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Re: The math behind replacing a financed car
« Reply #5 on: December 13, 2016, 05:52:13 AM »
You must be joking. A new Accent cost 18+k in 2015? Impossible

Sticker price + tax, title and license could be close... I'm just impressed they depreciate 50% after a year; I wouldn't have thought that was likely.

NoStacheOhio

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Re: The math behind replacing a financed car
« Reply #6 on: December 13, 2016, 08:47:14 AM »

Stash Engineer

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Re: The math behind replacing a financed car
« Reply #7 on: December 13, 2016, 09:17:54 AM »
https://thegarage.jalopnik.com/how-do-i-buy-a-car-when-im-upside-down-on-my-current-lo-1638064679/

Couple options, some more mustacian than others.

I never would have considered leasing to get out from being underwater.  Interesting idea.

frugaliknowit

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Re: The math behind replacing a financed car
« Reply #8 on: December 13, 2016, 09:19:55 AM »
Since this already IS a basic car, has ALREADY taken a huge depreciation hit, and you are cash poor, I would cut all discretionary expenses to the bone and beat the crap out of this loan and NO MORE FREAGIN BORROWING going forward.

NoStacheOhio

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Re: The math behind replacing a financed car
« Reply #9 on: December 13, 2016, 10:55:19 AM »
https://thegarage.jalopnik.com/how-do-i-buy-a-car-when-im-upside-down-on-my-current-lo-1638064679/

Couple options, some more mustacian than others.

I never would have considered leasing to get out from being underwater.  Interesting idea.

Yeah, it's outside the box. You need decent credit, but it has the possibility of working out in your favor. It's not for everyone, or every situation.

Slurgi

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Re: The math behind replacing a financed car
« Reply #10 on: December 13, 2016, 11:29:39 AM »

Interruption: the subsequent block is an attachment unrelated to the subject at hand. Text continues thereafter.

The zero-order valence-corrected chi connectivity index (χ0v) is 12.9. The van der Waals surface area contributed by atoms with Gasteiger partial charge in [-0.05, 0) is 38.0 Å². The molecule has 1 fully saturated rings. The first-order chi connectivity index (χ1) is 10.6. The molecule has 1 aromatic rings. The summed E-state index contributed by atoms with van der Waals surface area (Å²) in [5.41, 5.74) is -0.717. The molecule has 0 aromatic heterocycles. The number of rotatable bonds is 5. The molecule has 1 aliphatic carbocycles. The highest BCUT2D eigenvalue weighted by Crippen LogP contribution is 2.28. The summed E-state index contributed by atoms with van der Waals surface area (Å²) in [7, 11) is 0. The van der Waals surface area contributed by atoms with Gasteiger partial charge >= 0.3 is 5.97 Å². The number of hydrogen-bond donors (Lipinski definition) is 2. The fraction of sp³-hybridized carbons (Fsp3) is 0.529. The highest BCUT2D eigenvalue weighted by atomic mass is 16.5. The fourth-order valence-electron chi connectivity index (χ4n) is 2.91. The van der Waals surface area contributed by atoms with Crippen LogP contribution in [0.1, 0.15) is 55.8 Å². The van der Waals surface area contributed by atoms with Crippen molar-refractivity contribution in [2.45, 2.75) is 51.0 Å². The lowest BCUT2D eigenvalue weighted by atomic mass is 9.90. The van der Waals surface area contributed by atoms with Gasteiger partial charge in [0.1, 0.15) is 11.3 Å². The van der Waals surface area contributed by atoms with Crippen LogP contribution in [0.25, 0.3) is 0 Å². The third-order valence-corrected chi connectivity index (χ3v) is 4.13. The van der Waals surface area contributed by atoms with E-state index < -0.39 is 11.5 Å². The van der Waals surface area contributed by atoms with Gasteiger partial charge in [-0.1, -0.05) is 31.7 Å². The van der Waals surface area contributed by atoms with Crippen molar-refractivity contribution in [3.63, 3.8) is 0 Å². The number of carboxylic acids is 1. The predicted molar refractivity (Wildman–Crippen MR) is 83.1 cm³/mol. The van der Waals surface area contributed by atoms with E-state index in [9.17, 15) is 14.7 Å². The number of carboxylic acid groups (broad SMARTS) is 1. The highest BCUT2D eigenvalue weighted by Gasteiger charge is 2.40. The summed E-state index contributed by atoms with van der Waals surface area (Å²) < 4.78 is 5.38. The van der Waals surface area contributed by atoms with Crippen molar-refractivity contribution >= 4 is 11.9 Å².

Yikes. Given that the car sells for $9,000 (has it really lost that much value?), I don't know that the potential loss in the transactions from selling your current car and buying a new one would be worth it. Not to mention the time and effort spent doing so.

If you had a Jeep or a Hummer or something obscenely expensive and impractical, that'd be a different story. But without knowing the specifics of your financial situation, at this point I'd consider just hanging onto it and considering it a lesson learned.

Take good care of it and make it last many years, and it won't really amount to that huge of a difference in the end.

Metric Mouse

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Re: The math behind replacing a financed car
« Reply #11 on: December 13, 2016, 11:37:57 AM »
Yikes. Given that the car sells for $9,000 (has it really lost that much value?), I don't know that the potential loss in the transactions from selling your current car and buying a new one would be worth it. Not to mention the time and effort spent doing so.

If you had a Jeep or a Hummer or something obscenely expensive and impractical, that'd be a different story. But without knowing the specifics of your financial situation, at this point I'd consider just hanging onto it and considering it a lesson learned.

Take good care of it and make it last many years, and it won't really amount to that huge of a difference in the end.

Yeah, I looked it up - looks like fair value is $9k-$10K.

In my area Jeeps hold their value pretty well. I've been looking for a nice used one to clean up and cart around in once the kiddo is out of carseats in a few years - yikes at the prices they want.

MrsPete

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Re: The math behind replacing a financed car
« Reply #12 on: December 13, 2016, 12:49:27 PM »
Yeah, you screwed up, but done is done.  You already own the car, and selling it now doesn't look like it'll fix things.  You'll still owe money, AND you won't have use of the car.  I think your best bet is to keep the car and pay a little extra every month (to cut down on the interest).  Take good care of it so it'll last you a while.  Drive it 'til it just won't go any more; each of our cars has seemed to last about two years after we started saying to each other, "It'll be dead in another month or so."